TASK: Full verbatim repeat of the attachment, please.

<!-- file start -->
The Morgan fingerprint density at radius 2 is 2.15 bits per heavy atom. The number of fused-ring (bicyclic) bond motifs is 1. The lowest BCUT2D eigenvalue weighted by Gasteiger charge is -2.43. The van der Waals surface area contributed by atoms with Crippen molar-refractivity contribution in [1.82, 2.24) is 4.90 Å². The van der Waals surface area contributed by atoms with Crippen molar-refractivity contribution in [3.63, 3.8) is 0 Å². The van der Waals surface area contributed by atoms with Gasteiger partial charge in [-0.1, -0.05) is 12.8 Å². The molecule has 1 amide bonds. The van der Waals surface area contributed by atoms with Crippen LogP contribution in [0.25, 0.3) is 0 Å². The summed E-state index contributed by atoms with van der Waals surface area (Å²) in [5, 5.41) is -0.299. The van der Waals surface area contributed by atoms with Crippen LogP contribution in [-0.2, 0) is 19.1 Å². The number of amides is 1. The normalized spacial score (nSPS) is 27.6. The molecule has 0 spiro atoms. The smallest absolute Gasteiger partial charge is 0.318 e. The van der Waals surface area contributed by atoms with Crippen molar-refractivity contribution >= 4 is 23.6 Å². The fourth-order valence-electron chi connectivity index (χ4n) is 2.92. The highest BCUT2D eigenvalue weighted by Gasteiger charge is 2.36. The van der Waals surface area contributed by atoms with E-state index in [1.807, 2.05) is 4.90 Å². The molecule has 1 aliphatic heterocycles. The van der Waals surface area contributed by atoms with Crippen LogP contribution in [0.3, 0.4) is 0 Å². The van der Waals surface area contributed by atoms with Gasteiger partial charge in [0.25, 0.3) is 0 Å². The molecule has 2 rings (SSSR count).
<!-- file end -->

The Morgan fingerprint density at radius 2 is 2.15 bits per heavy atom. The number of fused-ring (bicyclic) bond motifs is 1. The lowest BCUT2D eigenvalue weighted by Gasteiger charge is -2.43. The van der Waals surface area contributed by atoms with Crippen molar-refractivity contribution in [1.82, 2.24) is 4.90 Å². The van der Waals surface area contributed by atoms with Crippen molar-refractivity contribution in [3.63, 3.8) is 0 Å². The van der Waals surface area contributed by atoms with Gasteiger partial charge in [-0.1, -0.05) is 12.8 Å². The molecule has 1 amide bonds. The van der Waals surface area contributed by atoms with Crippen LogP contribution in [0.25, 0.3) is 0 Å². The summed E-state index contributed by atoms with van der Waals surface area (Å²) in [5, 5.41) is -0.299. The van der Waals surface area contributed by atoms with Crippen LogP contribution in [-0.2, 0) is 19.1 Å². The number of amides is 1. The normalized spacial score (nSPS) is 27.6. The molecule has 0 spiro atoms. The smallest absolute Gasteiger partial charge is 0.318 e. The van der Waals surface area contributed by atoms with Crippen molar-refractivity contribution >= 4 is 23.6 Å². The fourth-order valence-electron chi connectivity index (χ4n) is 2.92. The highest BCUT2D eigenvalue weighted by Gasteiger charge is 2.36. The van der Waals surface area contributed by atoms with E-state index in [1.807, 2.05) is 4.90 Å². The molecule has 1 aliphatic heterocycles. The van der Waals surface area contributed by atoms with Crippen LogP contribution in [0.3, 0.4) is 0 Å². The van der Waals surface area contributed by atoms with Gasteiger partial charge in [0.25, 0.3) is 0 Å². The molecule has 2 rings (SSSR count).